Much credit should go to Josh Boone, directing only his second film. His debut Lost In Love was a largely unseen and vastly underrated indie that has some similar themes present. He has quickly made his mark here with TFIOS and has a great control for the emotional depths of the story and characters. While some scenes pander emotionally, it presents them in a way that’s different. It’s definitely not the same old from previous tear jerkers. While clichés will always be present in films no matter what, they are not forced here. They all come naturally and coincide with the tone of the story. There were quite a few surprises that caught me off guard, just when everything is swimmingly going along. The rug comes out from under you and you’re at ground level, no longer in the clouds. It’s something that should be expected given the content that is being dealt with, but it doesn’t make it any less surprising when it does happen. He shows that anything can happen while going through the ringer of love and loss, death and rebirth without sacrificing its strong heart at its core.

The script was surprisingly well done but after seeing who wrote it I am not that surprised. Scott Neustadter and Michael H. Weber wrote 500 Days Of Summer and The Spectacular Now. The former is one of my favorite movies with a brilliantly breezy but heartfelt script and the latter I have not seen but I have been dying to see it. I think they’re writing is that good that nearly anyone could read their words in place of the original roles and it would still be amazing. It just feels so refreshing and handled very naturally. That’s not saying that the original actors don’t matter, of course it would be different but still good. They know how to craft dialogue for today’s generation, and make it seem real. The dialogue was funny as much as it was romantic with plenty of dramatic moments. It contained the total package without being overbearing. I don’t go out of my way to see these movies. More or less I see them on Netflix or On Demand when I want to see something new and different. But the way they combined arching themes of love and death combined with a realistic portrayal made it available to everyone. Often filled with pessimism, it shows a more down to earth portrayal of young kids with deadly illnesses.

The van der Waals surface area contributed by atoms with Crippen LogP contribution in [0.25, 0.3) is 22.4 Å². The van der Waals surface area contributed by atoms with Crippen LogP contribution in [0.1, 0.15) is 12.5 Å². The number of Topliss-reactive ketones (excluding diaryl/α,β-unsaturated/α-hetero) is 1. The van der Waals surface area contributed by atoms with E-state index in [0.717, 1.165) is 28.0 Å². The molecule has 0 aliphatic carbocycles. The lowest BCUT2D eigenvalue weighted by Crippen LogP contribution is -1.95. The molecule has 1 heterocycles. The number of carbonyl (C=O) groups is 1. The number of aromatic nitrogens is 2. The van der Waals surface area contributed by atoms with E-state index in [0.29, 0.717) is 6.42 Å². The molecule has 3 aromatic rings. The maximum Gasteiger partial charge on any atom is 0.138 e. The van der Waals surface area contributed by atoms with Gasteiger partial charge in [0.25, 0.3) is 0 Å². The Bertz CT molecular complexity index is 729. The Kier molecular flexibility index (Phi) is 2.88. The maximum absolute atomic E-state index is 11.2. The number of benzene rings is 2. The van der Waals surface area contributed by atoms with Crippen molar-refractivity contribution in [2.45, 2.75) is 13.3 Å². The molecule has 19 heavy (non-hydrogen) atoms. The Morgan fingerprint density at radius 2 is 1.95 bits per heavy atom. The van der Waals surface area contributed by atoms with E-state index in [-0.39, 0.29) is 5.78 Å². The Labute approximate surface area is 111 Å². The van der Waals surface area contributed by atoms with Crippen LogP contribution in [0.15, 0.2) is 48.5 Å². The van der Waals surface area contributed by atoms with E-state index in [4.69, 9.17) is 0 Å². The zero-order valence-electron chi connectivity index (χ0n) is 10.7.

I loved the introspective themes it raised throughout the film. Make no mistake about it, it gets really depressing and everyone suffers a great deal but one character named Isaac played by Nat Wolff, a friend to Gus and Hazel whose cancer caused him to lose his eye and potentially lose the other one. Knowing that he may be blind is incredibly sad but seeing him come to terms with it was rather moving. The foresight to witness the potential end of sight and just going with it shows a type of bravery I don’t even know. I also loved how they dealt with being remembered after being gone and ones need to not be forgotten. Hazel mentions oblivion awaits us all and there is nothing anyone can do about it. Eventually everyone will be forgotten, never to be remembered again. That stark darkness toward life brings a crashing down to reality feeling, the best way for Hazel to confront death head on. It goes against Gus’s views of doing something brilliant one day and being remembered for it. The contrast in differing views brings them together, where they eventually mesh together as one ideal. The relationships one builds will live on forever within the people they shared it with; long after that person has died. Beautifully poetic and truthful, it weaves through the torrid web of despair like a spider creating a webbed masterpiece.

I was very reluctant to give this movie the light of day, no matter how good the reviews were. Sometimes I label films too quickly without giving it a chance as I would have labeled this a “chick flick” like that’s the worst thing in the world. But it’s clearly more than a genre stereotype. Emotionally investing but not to a point that will make you go blech and a story that it all too real. Even during a point in the film where they first kiss didn’t feel forced as the surrounding elements supported it healthily. For a cancer drama, it was deeper than I expected but welcomed with open arms. The kids being wise beyond their years doesn’t always work but when faced with the all too grown up emotions like death, seeing them grow up quickly emotionally is realistic and scary. Death is often beyond our control but how we choose to live those final moments and leave something meaningful is well within our right to manage with dignity. Four and a half Okays out of five.